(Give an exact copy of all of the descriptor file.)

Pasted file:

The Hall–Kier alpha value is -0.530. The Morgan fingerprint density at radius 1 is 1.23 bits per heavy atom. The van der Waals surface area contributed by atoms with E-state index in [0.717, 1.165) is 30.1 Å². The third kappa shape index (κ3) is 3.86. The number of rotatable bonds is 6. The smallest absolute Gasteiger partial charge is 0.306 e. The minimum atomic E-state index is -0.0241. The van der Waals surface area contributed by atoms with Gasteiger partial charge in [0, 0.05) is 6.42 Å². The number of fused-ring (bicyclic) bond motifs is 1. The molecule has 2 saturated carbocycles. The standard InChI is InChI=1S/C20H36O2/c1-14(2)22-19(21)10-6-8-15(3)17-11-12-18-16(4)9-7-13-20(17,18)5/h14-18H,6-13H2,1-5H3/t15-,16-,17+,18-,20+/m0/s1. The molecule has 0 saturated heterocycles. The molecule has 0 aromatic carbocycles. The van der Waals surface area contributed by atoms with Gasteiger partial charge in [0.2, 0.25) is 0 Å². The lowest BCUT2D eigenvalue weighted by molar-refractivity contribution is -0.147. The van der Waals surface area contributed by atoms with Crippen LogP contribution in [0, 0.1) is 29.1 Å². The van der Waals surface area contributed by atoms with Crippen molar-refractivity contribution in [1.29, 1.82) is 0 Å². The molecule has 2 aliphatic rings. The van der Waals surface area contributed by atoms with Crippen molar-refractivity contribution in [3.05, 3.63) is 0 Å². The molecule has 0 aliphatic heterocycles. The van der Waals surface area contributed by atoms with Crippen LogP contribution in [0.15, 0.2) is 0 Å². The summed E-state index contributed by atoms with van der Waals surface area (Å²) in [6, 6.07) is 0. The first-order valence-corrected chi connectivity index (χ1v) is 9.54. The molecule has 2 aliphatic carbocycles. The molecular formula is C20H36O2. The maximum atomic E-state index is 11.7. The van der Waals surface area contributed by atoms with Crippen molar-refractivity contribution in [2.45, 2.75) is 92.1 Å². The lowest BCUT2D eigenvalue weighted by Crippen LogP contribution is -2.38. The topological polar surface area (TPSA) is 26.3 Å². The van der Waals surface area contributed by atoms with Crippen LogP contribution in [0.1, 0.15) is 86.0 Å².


The Hall–Kier alpha value is -0.530. The Morgan fingerprint density at radius 1 is 1.23 bits per heavy atom. The van der Waals surface area contributed by atoms with E-state index in [0.717, 1.165) is 30.1 Å². The third kappa shape index (κ3) is 3.86. The number of rotatable bonds is 6. The smallest absolute Gasteiger partial charge is 0.306 e. The minimum atomic E-state index is -0.0241. The van der Waals surface area contributed by atoms with Gasteiger partial charge in [0, 0.05) is 6.42 Å². The number of fused-ring (bicyclic) bond motifs is 1. The molecule has 2 saturated carbocycles. The standard InChI is InChI=1S/C20H36O2/c1-14(2)22-19(21)10-6-8-15(3)17-11-12-18-16(4)9-7-13-20(17,18)5/h14-18H,6-13H2,1-5H3/t15-,16-,17+,18-,20+/m0/s1. The molecule has 0 saturated heterocycles. The molecule has 0 aromatic carbocycles. The van der Waals surface area contributed by atoms with Gasteiger partial charge in [0.2, 0.25) is 0 Å². The lowest BCUT2D eigenvalue weighted by molar-refractivity contribution is -0.147. The van der Waals surface area contributed by atoms with Crippen LogP contribution in [0, 0.1) is 29.1 Å². The van der Waals surface area contributed by atoms with Crippen molar-refractivity contribution in [1.29, 1.82) is 0 Å². The molecule has 2 aliphatic rings. The van der Waals surface area contributed by atoms with Crippen molar-refractivity contribution in [3.05, 3.63) is 0 Å². The molecule has 0 aliphatic heterocycles. The van der Waals surface area contributed by atoms with Crippen LogP contribution in [0.15, 0.2) is 0 Å². The summed E-state index contributed by atoms with van der Waals surface area (Å²) in [6, 6.07) is 0. The first-order valence-corrected chi connectivity index (χ1v) is 9.54. The molecule has 2 aliphatic carbocycles. The molecular formula is C20H36O2. The maximum atomic E-state index is 11.7. The van der Waals surface area contributed by atoms with Crippen molar-refractivity contribution in [2.45, 2.75) is 92.1 Å². The lowest BCUT2D eigenvalue weighted by Crippen LogP contribution is -2.38. The topological polar surface area (TPSA) is 26.3 Å². The van der Waals surface area contributed by atoms with Crippen LogP contribution in [0.1, 0.15) is 86.0 Å².